The Petersburg city government as usual has taken a rigid, authoritarian position, assuming that they are entitled to bulldoze, intimidate, and even violate basic rights of opponents in order to silence them. Freedom of speech has taken a big hit. The City removed “No Borough” signs citing a littering law. Opposing information sheets were not allowed in public buildings. Opposing bulletin boards were removed in order to “present a clear message to the voters” – the City’s message. The City’s “broad powers” evidently trump federal constitutional rights. This isn’t good.

There are also differences in the election process. The voter registration rules are different from all other elections and ballots cannot be forwarded to folks on vacation. This seems designed to prevent many people from voting. This is wrong.

Make it right. Vote no on borough formation.

Democracy works best when government remembers that they are the servants of the people.

Thea Dybvik

Green Rocks

Nice to have road graders and squad cars

To the Editor:

Petersburg has been my home for many years. I have been part of community, participating in organizations and enjoying relationships with other residents of all types, whether inside an artificial line that is called “city limits” or other locations in this area. To me Petersburg is a unit. That is one of the reasons I’ve been dismayed by all the rhetoric and rancor generated by those who think of themselves as outside of our unit. Now that our vote is imminent, I’m willing to go on record to persuade voters “of all types” to codify what already seems apparent and to vote to become a borough.

Sometimes, perspective helps. This writer and wife have been gone from their Petersburg home most of this fall. Traveling by road through B.C. and seven U.S. states in the “lower 48”, we reconnected with family and old friends, especially a lot of them living in rural areas. I particularly wanted to quiz people living in the country about their lifestyle and associated costs, especially that portion they pay to their local governing bodies.

Most Pilot readers know about counties in rural America and that county budgets are funded by the residents living within each county’s borders. County roads are plowed and repaired, lives and property are protected by sheriffs and deputies, disputes are settled in county courts, etc. Yep, you get what you pay for. Also, your neighbor who can’t or won’t work is supported by welfare, crackheads and meth addicts living over in the woods get a chance to straighten out by you helping pay their medical bills. Yep, this is also what your property tax goes for. Then there’s the “county seat” with staffing of many departments, buildings to light and heat, rolling stock to maintain or buy new. Yep, this is part of the deal you get when you live outside of a city limit. It’s nice to have these road graders and squad cars to meet your needs as a rural resident. Yet, also you’re funding the retirement plans and salaries of county employees with your property tax. Government exists in both town and country because this is what Americans want. Everybody this writer asked gave me about the same story, no matter which state they lived in. There is no “free lunch” to live in rural “Lower 48”.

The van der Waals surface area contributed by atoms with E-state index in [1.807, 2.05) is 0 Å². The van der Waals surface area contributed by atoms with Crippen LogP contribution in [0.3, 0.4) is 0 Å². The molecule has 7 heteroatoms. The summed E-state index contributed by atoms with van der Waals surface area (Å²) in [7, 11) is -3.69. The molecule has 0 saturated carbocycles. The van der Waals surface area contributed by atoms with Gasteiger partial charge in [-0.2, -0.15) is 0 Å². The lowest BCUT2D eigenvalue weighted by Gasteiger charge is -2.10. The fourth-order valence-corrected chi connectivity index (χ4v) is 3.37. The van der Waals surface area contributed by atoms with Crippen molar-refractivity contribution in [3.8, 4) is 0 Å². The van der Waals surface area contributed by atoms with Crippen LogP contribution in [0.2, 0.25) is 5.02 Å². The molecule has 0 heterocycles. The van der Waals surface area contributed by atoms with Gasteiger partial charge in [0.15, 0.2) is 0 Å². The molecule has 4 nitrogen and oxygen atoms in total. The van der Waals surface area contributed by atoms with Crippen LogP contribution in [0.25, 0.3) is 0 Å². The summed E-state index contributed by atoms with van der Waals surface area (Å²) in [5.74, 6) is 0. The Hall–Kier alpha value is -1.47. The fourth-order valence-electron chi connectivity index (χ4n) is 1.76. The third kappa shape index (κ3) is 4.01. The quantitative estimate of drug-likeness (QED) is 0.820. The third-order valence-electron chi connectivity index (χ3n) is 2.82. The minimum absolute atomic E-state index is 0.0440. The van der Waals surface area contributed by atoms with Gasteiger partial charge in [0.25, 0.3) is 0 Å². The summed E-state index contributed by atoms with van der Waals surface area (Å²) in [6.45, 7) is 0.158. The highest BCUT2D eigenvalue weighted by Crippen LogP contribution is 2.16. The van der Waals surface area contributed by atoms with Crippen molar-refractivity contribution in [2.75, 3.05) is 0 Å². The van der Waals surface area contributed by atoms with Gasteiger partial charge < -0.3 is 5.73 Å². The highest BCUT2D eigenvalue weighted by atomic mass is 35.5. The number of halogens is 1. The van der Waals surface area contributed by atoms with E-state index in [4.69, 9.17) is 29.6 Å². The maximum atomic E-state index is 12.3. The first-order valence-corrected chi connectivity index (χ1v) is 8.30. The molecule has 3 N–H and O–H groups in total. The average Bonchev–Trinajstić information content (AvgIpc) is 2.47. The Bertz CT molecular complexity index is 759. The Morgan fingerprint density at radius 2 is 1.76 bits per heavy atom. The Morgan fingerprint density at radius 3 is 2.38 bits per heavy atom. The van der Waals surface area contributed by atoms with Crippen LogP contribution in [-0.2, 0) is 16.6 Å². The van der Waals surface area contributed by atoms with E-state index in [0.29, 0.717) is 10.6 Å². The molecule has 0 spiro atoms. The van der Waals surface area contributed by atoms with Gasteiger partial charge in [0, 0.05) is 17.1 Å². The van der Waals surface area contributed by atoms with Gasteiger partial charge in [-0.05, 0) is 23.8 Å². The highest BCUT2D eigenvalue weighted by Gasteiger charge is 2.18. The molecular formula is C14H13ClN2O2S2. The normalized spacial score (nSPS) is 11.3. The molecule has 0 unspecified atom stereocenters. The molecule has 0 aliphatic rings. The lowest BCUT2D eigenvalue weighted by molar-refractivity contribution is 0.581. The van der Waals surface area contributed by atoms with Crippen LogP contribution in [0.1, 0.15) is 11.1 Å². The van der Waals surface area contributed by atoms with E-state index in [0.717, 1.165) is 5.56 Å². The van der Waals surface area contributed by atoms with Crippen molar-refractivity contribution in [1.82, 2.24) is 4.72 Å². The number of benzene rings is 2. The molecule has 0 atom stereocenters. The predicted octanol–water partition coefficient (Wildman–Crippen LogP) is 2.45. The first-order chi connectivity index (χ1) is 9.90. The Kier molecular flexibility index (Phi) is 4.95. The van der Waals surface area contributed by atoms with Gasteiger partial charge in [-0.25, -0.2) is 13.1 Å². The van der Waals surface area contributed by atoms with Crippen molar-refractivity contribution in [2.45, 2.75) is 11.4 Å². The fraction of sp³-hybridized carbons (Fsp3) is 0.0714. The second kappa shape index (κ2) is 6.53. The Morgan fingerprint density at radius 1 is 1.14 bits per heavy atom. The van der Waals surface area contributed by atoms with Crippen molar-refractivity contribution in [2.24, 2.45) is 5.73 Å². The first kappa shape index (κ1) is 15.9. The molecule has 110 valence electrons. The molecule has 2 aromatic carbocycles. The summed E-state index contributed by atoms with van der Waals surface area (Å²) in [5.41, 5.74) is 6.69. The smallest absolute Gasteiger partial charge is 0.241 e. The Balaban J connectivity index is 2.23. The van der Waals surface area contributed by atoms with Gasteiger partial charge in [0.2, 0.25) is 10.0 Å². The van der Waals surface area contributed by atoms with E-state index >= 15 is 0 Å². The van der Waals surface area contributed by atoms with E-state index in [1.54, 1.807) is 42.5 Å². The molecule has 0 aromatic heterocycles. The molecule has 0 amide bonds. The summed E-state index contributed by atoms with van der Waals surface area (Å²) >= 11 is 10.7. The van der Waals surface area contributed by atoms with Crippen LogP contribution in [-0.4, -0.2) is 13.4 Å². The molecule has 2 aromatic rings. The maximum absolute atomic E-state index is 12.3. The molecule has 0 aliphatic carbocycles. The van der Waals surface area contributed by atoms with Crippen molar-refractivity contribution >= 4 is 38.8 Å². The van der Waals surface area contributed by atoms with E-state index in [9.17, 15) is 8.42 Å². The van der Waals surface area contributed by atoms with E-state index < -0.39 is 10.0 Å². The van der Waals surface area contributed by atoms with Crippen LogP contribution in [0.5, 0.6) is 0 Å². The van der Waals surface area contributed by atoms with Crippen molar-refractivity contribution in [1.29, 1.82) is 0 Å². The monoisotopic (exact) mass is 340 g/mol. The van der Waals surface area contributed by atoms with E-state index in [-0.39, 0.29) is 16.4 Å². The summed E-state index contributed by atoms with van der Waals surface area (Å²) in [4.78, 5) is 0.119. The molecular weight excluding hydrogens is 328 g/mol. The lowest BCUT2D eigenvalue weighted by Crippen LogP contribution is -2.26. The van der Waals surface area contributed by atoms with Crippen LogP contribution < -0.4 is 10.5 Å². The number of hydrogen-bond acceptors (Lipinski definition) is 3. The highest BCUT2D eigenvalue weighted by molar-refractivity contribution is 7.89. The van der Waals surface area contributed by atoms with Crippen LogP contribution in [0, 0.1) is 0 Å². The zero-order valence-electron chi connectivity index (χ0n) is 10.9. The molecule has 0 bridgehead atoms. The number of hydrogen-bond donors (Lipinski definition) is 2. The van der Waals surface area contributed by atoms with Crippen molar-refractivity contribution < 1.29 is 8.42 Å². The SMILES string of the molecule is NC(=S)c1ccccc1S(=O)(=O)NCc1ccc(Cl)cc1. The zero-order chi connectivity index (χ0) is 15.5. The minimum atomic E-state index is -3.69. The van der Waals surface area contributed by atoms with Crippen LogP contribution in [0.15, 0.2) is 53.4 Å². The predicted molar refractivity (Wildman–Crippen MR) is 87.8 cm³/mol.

In Alaska we do it differently. First of all, Alaskans are the least taxed of any U.S. residents. Another point is: -whether in town, “out the road”, Kupreanof, or Beecher Pass, Alaskan residents got checks for $878 recently. Where has that ever happened in the United States? Then, pertaining to our current question - when our state constitution was built, Alaskans planned that government for both rural and community residents would be consolidated into one unit instead of two. Thinking a half century into the future, to offer local jurisdiction and service over sometimes hundreds of square miles instead of just two! Less buildings, $40,000 squad cars, salaries, etc, to meet the common needs of Alaska’s residents. That’s good administrative and financial planning.